On 1 April, craft bakeries saw support withdrawn under the government’s Energy Support Relief Scheme. The new Energy Bills Discount Scheme (EBDS) now only covers businesses that are deemed to be energy intensive, identified by the company’s Standard Industrial Classification (SIC) code, which the craft sector does not fall within.
“We feel our members are energy intensive industry, but they’re not classified as such, so the majority of members aren’t able to take advantage of that scheme to help them: that’s despite many seeing their energy bills at least 40% higher than they were before the crisis started,” Dear told this site.
“So we’re no further forward with that, but we do have a good relationship with BEIS and Greg Falconer [BEIS deputy director] will be undertaking a question and answer session with our members about the challenges they’re facing, and energy will be one of them.
“When there are areas of concern that are as huge as this, smaller businesses need their voices to be heard and that’s the conversation I’ve had with BEIS. Hopefully, out of this crisis, we as an association have built a better relationship and going forward, when these decisions are being formed, government will remember that artisanal business need to have their voices heard as well.”
Following the Q&A session, Paul Hobbs, principal environmental health officer, Primary Authority, Horsham District Council, will guide members through local regulations; Audrey Deane, technical director, Safer Food Scores, will unpack the important art of food hygiene; Amy North, editor of Bakery&Snacks’ sister publication British Baker, will focus on how members can capitalise on the power of the media; and Jennifer John, MD of Ceres PR, will reveal the results of a recent consumer survey over changing buying habits.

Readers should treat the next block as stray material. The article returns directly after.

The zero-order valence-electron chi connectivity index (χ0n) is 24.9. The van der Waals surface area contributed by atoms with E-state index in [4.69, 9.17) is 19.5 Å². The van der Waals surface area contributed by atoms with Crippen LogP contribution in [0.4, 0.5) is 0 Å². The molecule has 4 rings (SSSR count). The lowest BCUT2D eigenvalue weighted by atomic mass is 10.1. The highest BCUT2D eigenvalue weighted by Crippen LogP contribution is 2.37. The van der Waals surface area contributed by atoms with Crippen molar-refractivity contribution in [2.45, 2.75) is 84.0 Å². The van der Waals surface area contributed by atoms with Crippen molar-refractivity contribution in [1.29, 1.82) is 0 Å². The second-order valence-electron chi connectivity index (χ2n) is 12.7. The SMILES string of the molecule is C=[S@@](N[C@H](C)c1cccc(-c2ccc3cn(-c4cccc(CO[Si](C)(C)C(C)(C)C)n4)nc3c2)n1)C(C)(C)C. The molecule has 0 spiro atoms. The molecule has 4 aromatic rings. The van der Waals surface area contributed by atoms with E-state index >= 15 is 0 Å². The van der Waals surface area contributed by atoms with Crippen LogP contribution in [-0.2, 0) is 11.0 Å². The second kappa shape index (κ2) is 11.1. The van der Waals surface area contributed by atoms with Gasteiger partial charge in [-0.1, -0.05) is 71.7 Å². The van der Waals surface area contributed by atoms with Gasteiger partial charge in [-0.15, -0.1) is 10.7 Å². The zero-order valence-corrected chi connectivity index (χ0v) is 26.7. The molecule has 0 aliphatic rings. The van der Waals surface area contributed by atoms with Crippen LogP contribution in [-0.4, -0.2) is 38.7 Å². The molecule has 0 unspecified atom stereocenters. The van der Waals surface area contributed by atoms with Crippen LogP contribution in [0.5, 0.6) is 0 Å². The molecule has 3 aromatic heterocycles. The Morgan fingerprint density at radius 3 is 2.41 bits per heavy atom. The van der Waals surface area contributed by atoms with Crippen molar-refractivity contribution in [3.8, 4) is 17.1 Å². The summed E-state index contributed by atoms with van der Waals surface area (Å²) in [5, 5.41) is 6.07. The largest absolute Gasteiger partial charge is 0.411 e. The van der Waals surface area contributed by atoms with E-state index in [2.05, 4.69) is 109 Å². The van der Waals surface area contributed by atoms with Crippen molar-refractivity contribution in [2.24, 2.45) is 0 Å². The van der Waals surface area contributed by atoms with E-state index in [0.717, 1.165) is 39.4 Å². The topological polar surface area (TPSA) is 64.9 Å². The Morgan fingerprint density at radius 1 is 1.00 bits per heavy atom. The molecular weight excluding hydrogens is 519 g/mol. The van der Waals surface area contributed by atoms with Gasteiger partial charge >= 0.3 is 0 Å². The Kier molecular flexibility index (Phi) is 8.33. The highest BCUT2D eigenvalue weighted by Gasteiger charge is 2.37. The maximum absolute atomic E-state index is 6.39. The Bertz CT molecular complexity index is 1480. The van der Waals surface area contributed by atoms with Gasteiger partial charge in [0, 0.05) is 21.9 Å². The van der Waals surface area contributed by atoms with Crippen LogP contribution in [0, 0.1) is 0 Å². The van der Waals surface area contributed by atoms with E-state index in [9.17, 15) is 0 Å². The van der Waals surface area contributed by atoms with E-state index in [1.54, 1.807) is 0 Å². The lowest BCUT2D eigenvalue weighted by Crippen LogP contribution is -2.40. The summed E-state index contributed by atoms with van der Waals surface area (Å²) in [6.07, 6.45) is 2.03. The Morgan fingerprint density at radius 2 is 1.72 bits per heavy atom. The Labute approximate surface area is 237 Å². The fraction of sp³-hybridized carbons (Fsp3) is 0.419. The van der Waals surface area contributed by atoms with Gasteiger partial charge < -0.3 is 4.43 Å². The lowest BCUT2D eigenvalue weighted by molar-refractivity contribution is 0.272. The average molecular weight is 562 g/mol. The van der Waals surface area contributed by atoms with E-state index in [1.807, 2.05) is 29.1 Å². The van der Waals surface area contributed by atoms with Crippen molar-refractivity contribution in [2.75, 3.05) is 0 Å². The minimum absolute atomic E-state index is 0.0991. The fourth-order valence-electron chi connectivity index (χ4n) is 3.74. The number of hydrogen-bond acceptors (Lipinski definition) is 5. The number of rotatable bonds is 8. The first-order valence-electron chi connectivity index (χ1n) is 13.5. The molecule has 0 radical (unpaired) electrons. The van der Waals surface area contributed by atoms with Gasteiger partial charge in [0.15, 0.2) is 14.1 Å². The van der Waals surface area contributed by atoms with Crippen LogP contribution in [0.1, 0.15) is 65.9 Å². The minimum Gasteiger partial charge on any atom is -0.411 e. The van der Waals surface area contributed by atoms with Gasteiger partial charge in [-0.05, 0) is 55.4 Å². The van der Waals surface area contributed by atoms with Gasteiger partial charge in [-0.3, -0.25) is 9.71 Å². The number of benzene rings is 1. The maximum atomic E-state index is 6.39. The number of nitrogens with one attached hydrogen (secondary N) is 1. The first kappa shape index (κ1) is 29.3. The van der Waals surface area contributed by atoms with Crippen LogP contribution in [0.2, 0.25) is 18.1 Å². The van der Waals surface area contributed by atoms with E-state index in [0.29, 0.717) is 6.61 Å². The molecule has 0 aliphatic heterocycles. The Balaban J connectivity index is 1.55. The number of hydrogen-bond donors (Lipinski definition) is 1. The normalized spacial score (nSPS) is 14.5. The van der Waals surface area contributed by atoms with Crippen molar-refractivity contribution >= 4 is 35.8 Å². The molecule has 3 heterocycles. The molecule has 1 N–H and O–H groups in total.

“We’ve undertaken a survey [to find out] what bakery businesses think the public want and what consumers actually do buy,” said Dear.
“It’s been a really positive survey and I think we’re going to be quite surprised about the results.”
The afternoon’s keynote speaker is retail futurist, author and entrepreneur Howard Saunders, who will be “talking our members through retail and hopefully not too choppy waters ahead.”
Getting to grips with ever-changing rules
The CBA will be issuing its 2022 Annual Report at the AGM preceding its Business Day lineup, taking place on Wednesday, 14 June at 30 Euston Square, London, NW1 2FB.
“I am proud of the way the CBA has had the ability to continue to support members, from dealing with an unprecedented number of queries to getting to grips with the ever-changing rules, HR issues, supply problems and much more besides,” said Nick Harris, CBA chair.
“I have also watched with admiration how craft bakers responded to the challenges of the pandemic, Brexit and the rest. There has been fantastic innovation, adaptability, and creativity, coupled with a determination to just get on with the job in hand - all of which I believe means that we are in a strong position ready to face whatever is next.”
The Craft Bakers Association has been the voice of the sector since 1887, working alongside its members to ensure a sustainable future for craft baking.
The association represents approximately 500 bakery businesses in England, Wales and Northern Ireland – from startups to established bakeries - supporting a total of 3,000 shops on the High Street (alongside wholesale companies and specialised confectionery businesses).
Members can also access a host of benefits including health and safety and environmental health advice, online and inhouse training, employment law advice and government lobbying on legislation.